Students from his first contracts class 30 years ago, and students from his most recent class, were among the Rutgers Law alumni who gathered to honor Co-Dean Ronald K. Chen as he received the Distinguished Service Award from the Rutgers Law School - Newark Alumni Association.
Debevoise & Plimpton hosted the awards ceremony on June 26, which was well attended by students and alums spanning several decades. Mary Beth Hogan ’90, Co-Chair of Debevoise’s Litigation Department, welcomed those assembled and shared her own reflections on Dean Chen. Chen is stepping down as co-dean this summer to return to teaching full-time.
The Alumni Association designed the event to also serve as a fundraiser for the Ronald Chen Public Service Internship Fund, started by Chen earlier this year to pay for summer stipends for law students willing to do public interest work. Brian Biglin ’11, the current alumni association president, remarked that the fundraiser was a fitting way to honor Dean Chen and the “unique legacy of Rutgers Law School Newark – as the People’s Electric Law School.” He added, “we are so proud to confer our Distinguished Service Award to a true legend.”
Biglin reported that the event alone raised more than $5,400 for the Chen Fund.
Chen ’83 talked about his career history, from his days as a Rutgers Law student, to becoming an associate dean, serving as the state’s Public Advocate, and returning as the dean of the law school – leading it through the merger with Camden in 2015, all while continuing to teach Contracts Law.
“Rutgers is my professional home,” he said. “I think I’m just getting my second wind at Rutgers.”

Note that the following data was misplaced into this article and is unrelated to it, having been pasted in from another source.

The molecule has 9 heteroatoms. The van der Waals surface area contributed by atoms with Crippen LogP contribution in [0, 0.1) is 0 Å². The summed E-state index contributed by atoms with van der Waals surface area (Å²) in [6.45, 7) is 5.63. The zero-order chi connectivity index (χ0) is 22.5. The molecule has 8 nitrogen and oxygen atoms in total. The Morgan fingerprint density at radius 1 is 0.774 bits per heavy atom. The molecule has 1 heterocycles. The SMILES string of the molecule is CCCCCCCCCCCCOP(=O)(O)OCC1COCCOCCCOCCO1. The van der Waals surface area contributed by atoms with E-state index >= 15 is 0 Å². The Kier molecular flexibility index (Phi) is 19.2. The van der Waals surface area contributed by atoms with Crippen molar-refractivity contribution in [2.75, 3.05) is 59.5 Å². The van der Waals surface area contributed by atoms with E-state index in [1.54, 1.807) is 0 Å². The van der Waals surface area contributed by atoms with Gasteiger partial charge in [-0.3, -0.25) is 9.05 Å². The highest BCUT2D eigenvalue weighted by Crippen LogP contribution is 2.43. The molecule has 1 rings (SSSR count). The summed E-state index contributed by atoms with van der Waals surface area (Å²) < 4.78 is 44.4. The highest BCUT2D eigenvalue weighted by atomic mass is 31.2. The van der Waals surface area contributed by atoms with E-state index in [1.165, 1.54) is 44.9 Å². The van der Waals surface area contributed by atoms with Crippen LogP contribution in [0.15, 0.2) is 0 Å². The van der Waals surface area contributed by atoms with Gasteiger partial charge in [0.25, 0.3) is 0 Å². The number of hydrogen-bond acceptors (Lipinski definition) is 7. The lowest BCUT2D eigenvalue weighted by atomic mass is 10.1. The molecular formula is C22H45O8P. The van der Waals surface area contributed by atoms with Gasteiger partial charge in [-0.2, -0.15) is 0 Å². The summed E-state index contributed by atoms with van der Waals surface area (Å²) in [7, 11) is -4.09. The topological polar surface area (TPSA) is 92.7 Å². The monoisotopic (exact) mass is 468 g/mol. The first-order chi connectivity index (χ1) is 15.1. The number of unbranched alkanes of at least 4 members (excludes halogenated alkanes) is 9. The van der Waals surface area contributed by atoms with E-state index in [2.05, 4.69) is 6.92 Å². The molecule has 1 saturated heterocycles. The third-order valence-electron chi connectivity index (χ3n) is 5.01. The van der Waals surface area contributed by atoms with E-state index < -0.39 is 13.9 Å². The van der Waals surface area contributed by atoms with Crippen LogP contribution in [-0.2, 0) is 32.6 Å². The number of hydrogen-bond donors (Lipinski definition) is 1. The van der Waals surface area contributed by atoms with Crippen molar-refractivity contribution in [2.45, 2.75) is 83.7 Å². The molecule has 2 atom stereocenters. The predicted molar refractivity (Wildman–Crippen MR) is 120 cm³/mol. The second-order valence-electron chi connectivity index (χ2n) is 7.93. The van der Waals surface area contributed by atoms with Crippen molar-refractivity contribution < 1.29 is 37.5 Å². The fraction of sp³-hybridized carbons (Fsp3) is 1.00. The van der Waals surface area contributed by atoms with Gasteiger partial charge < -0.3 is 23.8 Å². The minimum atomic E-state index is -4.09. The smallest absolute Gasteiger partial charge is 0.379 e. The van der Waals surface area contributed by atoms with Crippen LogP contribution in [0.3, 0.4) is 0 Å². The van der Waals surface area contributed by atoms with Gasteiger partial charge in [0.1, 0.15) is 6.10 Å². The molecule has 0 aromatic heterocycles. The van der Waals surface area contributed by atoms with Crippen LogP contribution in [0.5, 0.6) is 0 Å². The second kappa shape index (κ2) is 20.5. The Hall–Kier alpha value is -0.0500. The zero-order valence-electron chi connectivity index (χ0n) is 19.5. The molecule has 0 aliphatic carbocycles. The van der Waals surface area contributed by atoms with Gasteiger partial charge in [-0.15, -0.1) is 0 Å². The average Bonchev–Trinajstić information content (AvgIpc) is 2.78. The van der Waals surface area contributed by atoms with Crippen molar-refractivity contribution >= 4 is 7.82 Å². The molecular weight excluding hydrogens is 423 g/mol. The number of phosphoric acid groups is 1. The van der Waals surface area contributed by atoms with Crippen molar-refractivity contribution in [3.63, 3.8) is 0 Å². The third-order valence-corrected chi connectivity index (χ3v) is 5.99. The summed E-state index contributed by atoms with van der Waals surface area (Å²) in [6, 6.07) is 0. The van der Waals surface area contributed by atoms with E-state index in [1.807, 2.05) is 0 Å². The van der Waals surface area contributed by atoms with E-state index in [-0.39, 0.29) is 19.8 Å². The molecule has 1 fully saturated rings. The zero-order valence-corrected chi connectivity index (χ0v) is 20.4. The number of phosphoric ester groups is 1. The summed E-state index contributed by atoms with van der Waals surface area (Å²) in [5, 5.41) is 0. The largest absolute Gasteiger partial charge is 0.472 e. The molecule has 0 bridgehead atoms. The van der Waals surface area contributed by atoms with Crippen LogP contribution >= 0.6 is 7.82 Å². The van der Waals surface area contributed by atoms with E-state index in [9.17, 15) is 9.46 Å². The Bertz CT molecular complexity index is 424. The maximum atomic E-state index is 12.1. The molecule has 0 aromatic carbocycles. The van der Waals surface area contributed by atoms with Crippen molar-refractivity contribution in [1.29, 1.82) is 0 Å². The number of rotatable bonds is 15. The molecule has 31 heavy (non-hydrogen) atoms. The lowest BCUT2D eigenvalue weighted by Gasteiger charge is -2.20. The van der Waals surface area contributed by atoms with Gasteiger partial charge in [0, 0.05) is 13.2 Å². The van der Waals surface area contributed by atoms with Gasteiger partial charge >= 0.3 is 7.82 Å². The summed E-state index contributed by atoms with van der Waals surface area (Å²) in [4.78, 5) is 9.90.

Chen said he’s proud to have been part of the unique aspects of Rutgers Law – that it is an accessible school to talented students – and that professors, “Teach them how to use the law as an instrument for positive social change. I think that’s what Rutgers does exceptionally well.”
Through his internship fund, Chen said he wanted to give students who wished to pursue public interest law the opportunity to do so since many of them could not afford working for free in the summers. “This will give them the experience and connections to pursue that career,” he said.
He also introduced Omar Rana ’19, the first recipient of the Chen internship, who is spending his summer working at Legal Aid. Next year, students from Newark and Camden will be eligible to apply for the internships.
Rana, 24, is a graduate of the University of Kansas. At Rutgers Law, he has participated in the Student Bar Association, Asian Pacific American Law Student Association, National Lawyers Guild, LGBT Caucus, Public Interest Law Foundation, the International Law Society and the Race and the Law Review. He went to Jordan with Professor Sahar Aziz to learn more about the Syrian refugee crisis and this summer, he is an intern at the Legal Aid Society in Staten Island in the Juvenile Rights Practice. Rana said he hopes to practice public interest law after graduation.
“It’s an honorable profession but a profession with great responsibility as well,” Chen said of practicing law. “The best days are still to come for the law school.”